I once asked my classical piano teacher, “What pieces should I learn?” I think I was feeling like in order to be a good example for my students I needed to complete some specific list of repertoire. She was a concert pianist so I really expected to hear a list of pieces I must know in order to deserve to call myself a piano teacher. I was pretty surprised when she said, “You couldn’t learn all of the great music if you tried. You should choose music that you love. You’ll be more motivated to practice.” She knew that when you tackle something that is challenging you need to have a strong desire to stay at it in order to finish it and master it. She also reminded me that I had a huge list of things I was dying to learn and only so much time. It’s a shame to waste that time slogging through things out of obligation instead of love. Most people that take lessons don’t have music as a job so I think this is especially true for the majority of students. I don’t mean to imply that you should only do the things you want to do and not the things you need to do. I am suggesting that you can use your desire to play specific music as a way to motivate you to learn the skills you need.
There is no reason why music you love can’t be a vehicle for learning. Each piece of music has lessons waiting inside of it, whether it’s technique required in order to play it beautifully or theory embedded that reveals how it works. Seeing the skills and knowledge related to music in action makes for more powerful learning. A deeper level of understanding happens when you can see the purpose of learning something. That’s one of the things that I love about music. When you put in the work, it gives you the instant gratification of being able to play a piece.
Make sure that your teacher can actually teach you the style or skills you need. EXAMPLE: I often get students that want to play and sing pop songs and had a previous teacher that was giving them official sheet music from publishers. Even though the teacher clearly wanted to help the student learn the music they wanted, they were trying to approach it with the wrong tools. Learning how to comp with chords using a chord/lyric sheet or lead sheet is the best approach for a play and sing situation. Reasons why:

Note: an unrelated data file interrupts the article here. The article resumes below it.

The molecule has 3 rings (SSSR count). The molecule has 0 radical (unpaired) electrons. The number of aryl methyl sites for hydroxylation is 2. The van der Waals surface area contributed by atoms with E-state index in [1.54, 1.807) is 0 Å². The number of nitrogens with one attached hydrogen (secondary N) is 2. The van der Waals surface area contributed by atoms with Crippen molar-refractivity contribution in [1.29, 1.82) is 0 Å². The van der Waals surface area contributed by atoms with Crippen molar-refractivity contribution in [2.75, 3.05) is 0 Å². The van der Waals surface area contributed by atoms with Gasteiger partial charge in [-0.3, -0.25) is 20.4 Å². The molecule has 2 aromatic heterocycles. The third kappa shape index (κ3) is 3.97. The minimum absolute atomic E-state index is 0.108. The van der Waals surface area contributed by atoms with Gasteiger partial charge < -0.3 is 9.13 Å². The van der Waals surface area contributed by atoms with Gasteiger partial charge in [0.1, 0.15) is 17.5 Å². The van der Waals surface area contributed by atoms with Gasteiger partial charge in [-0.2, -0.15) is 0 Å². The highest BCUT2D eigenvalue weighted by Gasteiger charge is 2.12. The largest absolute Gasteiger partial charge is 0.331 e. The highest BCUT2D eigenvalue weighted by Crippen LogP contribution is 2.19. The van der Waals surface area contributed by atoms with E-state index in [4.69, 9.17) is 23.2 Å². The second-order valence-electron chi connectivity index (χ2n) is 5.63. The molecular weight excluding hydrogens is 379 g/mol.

- Seeing song form laid out in clear groupings allows easier memorization and a better understanding of how songs work.
- Trying to do two things at once is hard enough; singers need to be able to put their primary focus on the singing not on reading through eight pages of a detailed piano part.
- It’s unnecessary and usually not desirable to have two parts doing exactly the same thing. Sheet music (unless it says ‘transcription’) is not specifically arranged for piano/vocal which means that the melody which is intended for the singer is ALSO worked into the piano part. Publishers do this to try and make the sheet music work for as many purposes as possible so they so they can sell the same thing to as many people as possible. If you listen to any pop song, you’ll notice that the piano does NOT duplicate the melody along with the singer. The piano’s role in this situation is to support the singer not step all over them by playing their part over the top of them.
Music really needs to be arranged for the instrumentation it’s being used for to work the best. The arrangement that will work best for a piano solo is not going to be the best arrangement for a piano/vocal or for a full band. This is all to point out that the tools and skills for one kind of music are not exactly the same for all music. You need to have a teacher that understands what you’ll need to learn to do the music you’re interested in.
I often remind my students (especially adult students!) to remember why they’re at lessons. Most people, even kids that may not have chosen to do lessons, have music that speaks to them and a desire to be able to play an instrument and ENJOY it. If it’s turning into drudgery, it’s time to change things up. Look for new music and make sure that you have a teacher that inspires you and cares about what YOU want to get out it. It’s your lesson!